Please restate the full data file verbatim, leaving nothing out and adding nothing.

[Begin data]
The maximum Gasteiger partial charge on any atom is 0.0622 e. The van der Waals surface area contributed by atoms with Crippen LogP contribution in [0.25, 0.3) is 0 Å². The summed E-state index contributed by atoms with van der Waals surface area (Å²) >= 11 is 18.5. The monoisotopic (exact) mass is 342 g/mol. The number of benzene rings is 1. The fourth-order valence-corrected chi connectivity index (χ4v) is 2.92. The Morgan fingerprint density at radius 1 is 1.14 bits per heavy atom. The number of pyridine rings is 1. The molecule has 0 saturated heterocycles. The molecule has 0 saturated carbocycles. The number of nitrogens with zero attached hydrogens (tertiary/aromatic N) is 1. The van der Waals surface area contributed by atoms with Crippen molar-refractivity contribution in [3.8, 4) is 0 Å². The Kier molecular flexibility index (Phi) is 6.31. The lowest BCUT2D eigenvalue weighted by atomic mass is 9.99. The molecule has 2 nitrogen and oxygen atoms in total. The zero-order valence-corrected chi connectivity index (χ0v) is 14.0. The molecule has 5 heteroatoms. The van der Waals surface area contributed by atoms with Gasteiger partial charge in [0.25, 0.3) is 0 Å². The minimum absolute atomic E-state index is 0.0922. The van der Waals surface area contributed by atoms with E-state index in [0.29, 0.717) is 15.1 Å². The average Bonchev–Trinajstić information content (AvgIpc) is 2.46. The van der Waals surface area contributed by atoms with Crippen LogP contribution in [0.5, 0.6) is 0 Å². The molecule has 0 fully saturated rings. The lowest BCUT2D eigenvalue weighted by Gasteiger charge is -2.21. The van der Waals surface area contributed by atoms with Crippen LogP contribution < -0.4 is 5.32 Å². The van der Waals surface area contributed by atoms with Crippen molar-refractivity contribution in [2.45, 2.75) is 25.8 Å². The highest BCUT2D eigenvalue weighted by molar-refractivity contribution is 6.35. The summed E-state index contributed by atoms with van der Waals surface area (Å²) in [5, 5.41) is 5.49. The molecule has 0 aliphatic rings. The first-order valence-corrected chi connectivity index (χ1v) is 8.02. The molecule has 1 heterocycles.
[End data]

The maximum Gasteiger partial charge on any atom is 0.0622 e. The van der Waals surface area contributed by atoms with Crippen LogP contribution in [0.25, 0.3) is 0 Å². The summed E-state index contributed by atoms with van der Waals surface area (Å²) >= 11 is 18.5. The monoisotopic (exact) mass is 342 g/mol. The number of benzene rings is 1. The fourth-order valence-corrected chi connectivity index (χ4v) is 2.92. The Morgan fingerprint density at radius 1 is 1.14 bits per heavy atom. The number of pyridine rings is 1. The molecule has 0 saturated heterocycles. The molecule has 0 saturated carbocycles. The number of nitrogens with zero attached hydrogens (tertiary/aromatic N) is 1. The van der Waals surface area contributed by atoms with Crippen molar-refractivity contribution in [3.8, 4) is 0 Å². The Kier molecular flexibility index (Phi) is 6.31. The lowest BCUT2D eigenvalue weighted by atomic mass is 9.99. The molecule has 2 nitrogen and oxygen atoms in total. The zero-order valence-corrected chi connectivity index (χ0v) is 14.0. The molecule has 5 heteroatoms. The van der Waals surface area contributed by atoms with Gasteiger partial charge in [0.25, 0.3) is 0 Å². The minimum absolute atomic E-state index is 0.0922. The van der Waals surface area contributed by atoms with E-state index in [0.29, 0.717) is 15.1 Å². The average Bonchev–Trinajstić information content (AvgIpc) is 2.46. The van der Waals surface area contributed by atoms with Crippen LogP contribution in [0.5, 0.6) is 0 Å². The molecule has 0 fully saturated rings. The lowest BCUT2D eigenvalue weighted by Gasteiger charge is -2.21. The van der Waals surface area contributed by atoms with Crippen LogP contribution < -0.4 is 5.32 Å². The van der Waals surface area contributed by atoms with Crippen molar-refractivity contribution in [2.45, 2.75) is 25.8 Å². The highest BCUT2D eigenvalue weighted by molar-refractivity contribution is 6.35. The summed E-state index contributed by atoms with van der Waals surface area (Å²) in [5, 5.41) is 5.49. The molecule has 0 aliphatic rings. The first-order valence-corrected chi connectivity index (χ1v) is 8.02. The molecule has 1 heterocycles.